“They won’t attack you,” said Park. “I think we can guarantee that. Just stay on course and don’t let the crew eat too much of the orange chemical or they might think they don’t need us.”
“Really? What exactly is the upper limit?”
“What do you think, Padfoot? Hhmvyvya, do you have an opinion?”
“Keep as is, is safe,” said the Errhatzky, poking its grey frog-head out over the panel. It was standing, in the microgravity, on Clay’s head. “42.3.”
“Do we have any idea, 42.3 of what?” asked Natasha.
“No,” said Padfoot, “but I do think that’s the thing to do.”
“Hang in there, hunkster,” said Vera. “We’ll be thinking of you. I can call him that, right?”
“Only you,” said Rachel.
“All right,” said Park, “I’m command, Kleiner, Santos, and Ms. Andros can take tail just for the novelty of it. Skzyyn, Mr. D, you two get to start with the cruiser we’ve painted yellow. We’ll start with the red one. We can meet in the middle, but don’t expect we’ll save any for you.”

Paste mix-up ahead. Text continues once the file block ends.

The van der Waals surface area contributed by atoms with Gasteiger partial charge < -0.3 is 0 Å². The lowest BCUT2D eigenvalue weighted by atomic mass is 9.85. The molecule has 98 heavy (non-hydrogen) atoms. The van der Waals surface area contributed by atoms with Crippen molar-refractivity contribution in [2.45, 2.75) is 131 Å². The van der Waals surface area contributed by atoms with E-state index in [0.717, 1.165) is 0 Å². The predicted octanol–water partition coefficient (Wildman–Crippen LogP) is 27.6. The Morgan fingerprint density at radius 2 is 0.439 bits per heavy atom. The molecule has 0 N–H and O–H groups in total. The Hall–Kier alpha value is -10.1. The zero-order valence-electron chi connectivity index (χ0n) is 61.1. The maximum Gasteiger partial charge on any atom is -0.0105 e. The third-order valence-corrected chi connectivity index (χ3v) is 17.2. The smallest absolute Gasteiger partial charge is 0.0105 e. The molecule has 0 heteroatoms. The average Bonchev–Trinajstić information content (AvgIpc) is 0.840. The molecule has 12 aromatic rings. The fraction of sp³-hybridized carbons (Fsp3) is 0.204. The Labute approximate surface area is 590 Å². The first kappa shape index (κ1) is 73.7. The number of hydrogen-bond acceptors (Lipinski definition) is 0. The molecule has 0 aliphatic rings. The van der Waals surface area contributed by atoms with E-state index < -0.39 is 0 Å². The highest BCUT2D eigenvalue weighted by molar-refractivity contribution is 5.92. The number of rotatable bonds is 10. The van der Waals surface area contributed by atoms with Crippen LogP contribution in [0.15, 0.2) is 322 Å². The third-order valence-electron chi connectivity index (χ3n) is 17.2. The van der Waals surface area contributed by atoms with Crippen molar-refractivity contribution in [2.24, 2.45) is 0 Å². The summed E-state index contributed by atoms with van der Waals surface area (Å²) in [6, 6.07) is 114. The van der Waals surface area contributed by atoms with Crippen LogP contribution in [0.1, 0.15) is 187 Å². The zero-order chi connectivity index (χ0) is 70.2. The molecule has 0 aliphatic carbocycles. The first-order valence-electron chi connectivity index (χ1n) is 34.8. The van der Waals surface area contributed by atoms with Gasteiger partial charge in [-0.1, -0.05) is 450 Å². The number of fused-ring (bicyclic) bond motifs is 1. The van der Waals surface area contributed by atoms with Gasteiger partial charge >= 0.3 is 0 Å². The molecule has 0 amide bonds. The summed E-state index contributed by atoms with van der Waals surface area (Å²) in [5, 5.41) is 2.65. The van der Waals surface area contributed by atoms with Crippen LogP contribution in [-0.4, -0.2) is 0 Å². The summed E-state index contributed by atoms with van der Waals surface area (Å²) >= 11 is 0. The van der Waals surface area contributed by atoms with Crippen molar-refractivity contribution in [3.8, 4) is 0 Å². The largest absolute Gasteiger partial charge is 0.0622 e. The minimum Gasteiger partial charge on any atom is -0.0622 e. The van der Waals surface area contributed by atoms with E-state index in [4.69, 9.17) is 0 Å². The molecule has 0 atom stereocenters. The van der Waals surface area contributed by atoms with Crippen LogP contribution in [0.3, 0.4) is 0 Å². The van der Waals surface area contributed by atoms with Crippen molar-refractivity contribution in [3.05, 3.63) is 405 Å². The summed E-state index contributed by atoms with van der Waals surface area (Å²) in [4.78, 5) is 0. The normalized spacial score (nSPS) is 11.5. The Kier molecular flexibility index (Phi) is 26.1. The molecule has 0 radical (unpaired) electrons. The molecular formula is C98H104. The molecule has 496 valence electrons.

And that is more or less how it worked out. The four cruisers approached the super-freighter, but were understandably unsure what to do when they got there. They carried twelve robot fighters each, for a total of 48, and fired off a slew of missiles. The humans and Fyaa fired off their own missiles, which canceled out those of the Ngugma.
Then the robot fighters gamely went about scaring up Alpha Wing and its Fyaa adjuncts, who were flitting about just above the surface of the freighter, and that went about as well as one would expect. Clay had to watch as Vera ate her way through two wings of them along the mesh walkway; Rachel and Natasha cut through a dozen of their own, veering out from the back of the freighter to blast through three wings; the two Fyaa pilots let two wings of robot fighters chase them around Big Fourteen and then turned at the most inconvenient moment and destroyed their pursuers before going after more. And Park shot out into the middle of them, just to have a dozen fighters blasting at her, so she could tie them in knots and demolish them in bunches. No one seemed to have taken much damage.